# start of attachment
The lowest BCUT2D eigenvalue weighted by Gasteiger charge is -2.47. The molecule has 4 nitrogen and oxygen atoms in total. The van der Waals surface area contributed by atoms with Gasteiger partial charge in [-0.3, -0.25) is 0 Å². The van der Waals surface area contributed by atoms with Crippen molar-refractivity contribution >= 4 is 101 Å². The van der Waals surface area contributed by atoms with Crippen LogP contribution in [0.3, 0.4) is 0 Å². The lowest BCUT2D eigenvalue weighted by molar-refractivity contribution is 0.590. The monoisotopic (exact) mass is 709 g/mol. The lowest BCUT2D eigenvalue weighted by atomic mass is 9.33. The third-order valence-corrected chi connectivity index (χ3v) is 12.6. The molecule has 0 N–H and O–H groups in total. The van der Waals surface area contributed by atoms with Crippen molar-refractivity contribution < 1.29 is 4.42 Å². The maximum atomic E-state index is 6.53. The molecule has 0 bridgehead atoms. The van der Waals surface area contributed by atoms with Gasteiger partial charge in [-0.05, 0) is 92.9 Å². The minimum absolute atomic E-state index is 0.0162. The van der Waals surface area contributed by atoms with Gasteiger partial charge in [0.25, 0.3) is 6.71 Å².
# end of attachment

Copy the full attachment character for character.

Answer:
The lowest BCUT2D eigenvalue weighted by Gasteiger charge is -2.47. The molecule has 4 nitrogen and oxygen atoms in total. The van der Waals surface area contributed by atoms with Gasteiger partial charge in [-0.3, -0.25) is 0 Å². The van der Waals surface area contributed by atoms with Crippen molar-refractivity contribution >= 4 is 101 Å². The van der Waals surface area contributed by atoms with Crippen LogP contribution in [0.3, 0.4) is 0 Å². The lowest BCUT2D eigenvalue weighted by molar-refractivity contribution is 0.590. The monoisotopic (exact) mass is 709 g/mol. The lowest BCUT2D eigenvalue weighted by atomic mass is 9.33. The third-order valence-corrected chi connectivity index (χ3v) is 12.6. The molecule has 0 N–H and O–H groups in total. The van der Waals surface area contributed by atoms with Crippen molar-refractivity contribution < 1.29 is 4.42 Å². The maximum atomic E-state index is 6.53. The molecule has 0 bridgehead atoms. The van der Waals surface area contributed by atoms with Gasteiger partial charge in [-0.05, 0) is 92.9 Å². The minimum absolute atomic E-state index is 0.0162. The van der Waals surface area contributed by atoms with Gasteiger partial charge in [0.25, 0.3) is 6.71 Å².